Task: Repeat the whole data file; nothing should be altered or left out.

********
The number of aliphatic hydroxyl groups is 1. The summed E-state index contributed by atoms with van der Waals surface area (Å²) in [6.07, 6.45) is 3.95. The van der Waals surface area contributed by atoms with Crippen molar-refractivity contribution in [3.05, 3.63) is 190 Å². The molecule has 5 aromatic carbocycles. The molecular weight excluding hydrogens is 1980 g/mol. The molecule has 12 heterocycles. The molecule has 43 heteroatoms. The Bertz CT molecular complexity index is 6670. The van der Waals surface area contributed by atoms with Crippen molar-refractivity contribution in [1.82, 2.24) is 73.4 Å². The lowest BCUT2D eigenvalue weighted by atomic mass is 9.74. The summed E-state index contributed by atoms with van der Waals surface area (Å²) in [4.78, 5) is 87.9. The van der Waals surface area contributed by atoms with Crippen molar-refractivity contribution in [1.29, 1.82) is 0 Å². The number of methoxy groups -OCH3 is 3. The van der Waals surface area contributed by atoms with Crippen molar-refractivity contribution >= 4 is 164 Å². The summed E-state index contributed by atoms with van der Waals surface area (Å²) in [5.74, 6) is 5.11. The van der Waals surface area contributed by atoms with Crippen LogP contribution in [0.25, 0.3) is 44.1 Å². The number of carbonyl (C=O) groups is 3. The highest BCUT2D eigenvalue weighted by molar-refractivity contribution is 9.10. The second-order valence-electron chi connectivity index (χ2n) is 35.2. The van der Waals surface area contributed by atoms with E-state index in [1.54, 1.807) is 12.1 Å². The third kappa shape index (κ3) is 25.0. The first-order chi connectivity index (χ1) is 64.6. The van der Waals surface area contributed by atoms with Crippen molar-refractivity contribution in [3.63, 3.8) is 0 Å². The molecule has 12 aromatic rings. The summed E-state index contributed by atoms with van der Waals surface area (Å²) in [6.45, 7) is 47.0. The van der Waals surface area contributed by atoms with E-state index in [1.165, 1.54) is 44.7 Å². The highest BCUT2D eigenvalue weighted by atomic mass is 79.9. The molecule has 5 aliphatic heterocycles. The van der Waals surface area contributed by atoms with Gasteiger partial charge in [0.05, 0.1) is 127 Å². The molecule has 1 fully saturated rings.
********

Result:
The number of aliphatic hydroxyl groups is 1. The summed E-state index contributed by atoms with van der Waals surface area (Å²) in [6.07, 6.45) is 3.95. The van der Waals surface area contributed by atoms with Crippen molar-refractivity contribution in [3.05, 3.63) is 190 Å². The molecule has 5 aromatic carbocycles. The molecular weight excluding hydrogens is 1980 g/mol. The molecule has 12 heterocycles. The molecule has 43 heteroatoms. The Bertz CT molecular complexity index is 6670. The van der Waals surface area contributed by atoms with Crippen molar-refractivity contribution in [1.82, 2.24) is 73.4 Å². The lowest BCUT2D eigenvalue weighted by atomic mass is 9.74. The summed E-state index contributed by atoms with van der Waals surface area (Å²) in [4.78, 5) is 87.9. The van der Waals surface area contributed by atoms with Crippen molar-refractivity contribution in [1.29, 1.82) is 0 Å². The number of methoxy groups -OCH3 is 3. The van der Waals surface area contributed by atoms with Crippen molar-refractivity contribution >= 4 is 164 Å². The summed E-state index contributed by atoms with van der Waals surface area (Å²) in [5.74, 6) is 5.11. The van der Waals surface area contributed by atoms with Crippen LogP contribution in [0.25, 0.3) is 44.1 Å². The number of carbonyl (C=O) groups is 3. The highest BCUT2D eigenvalue weighted by molar-refractivity contribution is 9.10. The second-order valence-electron chi connectivity index (χ2n) is 35.2. The van der Waals surface area contributed by atoms with E-state index in [1.54, 1.807) is 12.1 Å². The third kappa shape index (κ3) is 25.0. The first-order chi connectivity index (χ1) is 64.6. The van der Waals surface area contributed by atoms with Crippen molar-refractivity contribution in [3.63, 3.8) is 0 Å². The molecule has 12 aromatic rings. The summed E-state index contributed by atoms with van der Waals surface area (Å²) in [6.45, 7) is 47.0. The van der Waals surface area contributed by atoms with E-state index in [1.165, 1.54) is 44.7 Å². The highest BCUT2D eigenvalue weighted by atomic mass is 79.9. The molecule has 5 aliphatic heterocycles. The van der Waals surface area contributed by atoms with Gasteiger partial charge in [0.05, 0.1) is 127 Å². The molecule has 1 fully saturated rings.